What Do You Do When the Roads of Divorce and Bankruptcy Intersect?
Bob and Agnes Smith are a married couple with two children, ages 8 and 6. Bob and Agnes have been married for ten years, but they no longer see eye to eye. Agnes is the primary wage earner; Bob is a stay at home dad, who now works part-time since the children are both in school. Bob has primary responsibility for maintaining the home and taking care of the family’s needs during the day. There is a great deal of distance in the relationship between the Smiths. They have been struggling to make ends meet for several years. The Smiths have tried to do everything they can to improve their relationship including counseling and visiting their spiritual advisor, but nothing has worked. Bob and Agnes are miserable and their children know it. The children sense that their parents are no longer “together”. Divorce appears inevitable.
If this scenario seems real, it is. In particular, since the most recent recession there have been many couples that have found themselves in similar situations where the roads of divorce and bankruptcy intersect. After all, one of the most frequent causes of divorce is the issue of money. So what should this couple do? Is there the potential of a financial benefit for them to proceed in a certain manner given their predicament? Although the Smiths no longer act in a harmonious manner, they have always placed their children’s welfare before their own and are capable of working together to act in the best interests of the family. They are also acutely interested in strategically trying to minimize their expenses and take advantage of any available opportunities, if possible.
Obviously, one of the parties is ultimately going to file for divorce. However, should the Smiths file for divorce first? Should they file for bankruptcy first? Should only Bob file for bankruptcy since he earns substantially less than Agnes? Does it make any difference? Will the party that will be responsible for payment of child and spousal support (alimony) obligations be able to discharge either or both of those obligations in bankruptcy court?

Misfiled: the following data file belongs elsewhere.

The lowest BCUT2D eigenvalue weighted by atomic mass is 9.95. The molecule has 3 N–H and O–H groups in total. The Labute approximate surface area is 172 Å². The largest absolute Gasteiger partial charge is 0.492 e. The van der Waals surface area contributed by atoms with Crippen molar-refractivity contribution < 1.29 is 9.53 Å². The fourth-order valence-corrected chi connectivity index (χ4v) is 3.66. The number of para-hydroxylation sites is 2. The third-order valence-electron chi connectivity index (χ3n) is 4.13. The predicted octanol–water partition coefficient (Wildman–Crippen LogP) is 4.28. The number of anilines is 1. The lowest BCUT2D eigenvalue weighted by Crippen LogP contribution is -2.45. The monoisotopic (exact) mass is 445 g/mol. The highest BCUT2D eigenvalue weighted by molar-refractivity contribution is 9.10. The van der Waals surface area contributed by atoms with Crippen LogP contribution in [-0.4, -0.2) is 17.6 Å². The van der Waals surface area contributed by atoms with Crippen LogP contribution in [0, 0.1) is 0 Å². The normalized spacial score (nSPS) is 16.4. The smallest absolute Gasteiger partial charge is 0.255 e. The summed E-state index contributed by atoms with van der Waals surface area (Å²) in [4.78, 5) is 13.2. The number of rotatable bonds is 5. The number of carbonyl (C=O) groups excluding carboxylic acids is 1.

These are just a few of the questions to ask your legal advisors specializing in family law and bankruptcy. The answers to these questions are very fact specific and depend on a myriad of factors.
If the couple has the ability to work together to dissolve their marriage amicably and seek protection under the bankruptcy laws to try and get a fresh financial start, it is generally preferable to file for bankruptcy first. The reason is that when a bankruptcy petition is filed, the concept of an “automatic stay” is introduced. An automatic stay, section 362 of the US Bankruptcy Code, in simple terms is a financial “time-out”. It stops, at least temporarily, all creditors who are attempting to recover or collect on an obligation. However, in family law matters, there are certain exceptions to which the automatic stay does not apply: see section 362(b) of the Bankruptcy Code for a more definitive list, but issues such as paternity, visitation, child custody, and domestic violence are some examples. See sections 362(b)(2)(A) and 362(b)(2)(B). Additionally, an automatic stay will generally impact the timing of the divorce. If the couple needs to file a joint bankruptcy petition, their obligations may often be resolved in the bankruptcy case and they will be able to discharge their joint obligations and take advantage of exemptions (i.e. value of the home up to a certain amount, vehicles up to a certain amount, household furnishings and jewelry, etc.) that may be available to them. Filing jointly may also be beneficial if the couple is under water with respect to a joint home mortgage or they want to eliminate various joint contracts or obligations.
However, filing for divorce before filing for bankruptcy may be preferable in certain situations. For example, if one spouse earns significantly more than the other (i.e. the example used in this article), the spouse who earns significantly less, Bob, may qualify for Chapter 7 protection under the Bankruptcy Code, commonly referred to as a liquidation. The spouse with the higher income, Agnes, may not be able to qualify for Chapter 7 liquidation. Agnes may have to file a Chapter 13 bankruptcy petition, commonly known as a reorganization or payment plan proceeding. Agnes may not be able to file for bankruptcy protection at all. The point of the discussion is that by filing for divorce first, the parties may be able to negotiate the division of their assets in a more favorable manner before a bankruptcy petition is filed.
Regardless of whether a divorce or bankruptcy proceeding is filed first, there are certain obligations that will not be discharged in bankruptcy court. Pursuant to section 523(a) of the Bankruptcy Code, certain obligations, including but not limited to child support, spousal support, and certain kinds of property settlements are not dischargeable in bankruptcy. See sections 523(a)(5) and 523(a)(15) as examples.
We cannot emphasize enough that a thorough analysis is dependent on the specific facts faced by the client. Therefore, we encourage individuals that are dealing with this kind of situation to consult with divorce and bankruptcy counsel as part of their planning and evaluative process.
If you find yourself in a similar situation, you don’t have to face these issues alone. Our experienced family law and bankruptcy attorneys can help you develop a plan that will give you the fresh start, both emotionally and financially, that you deserve.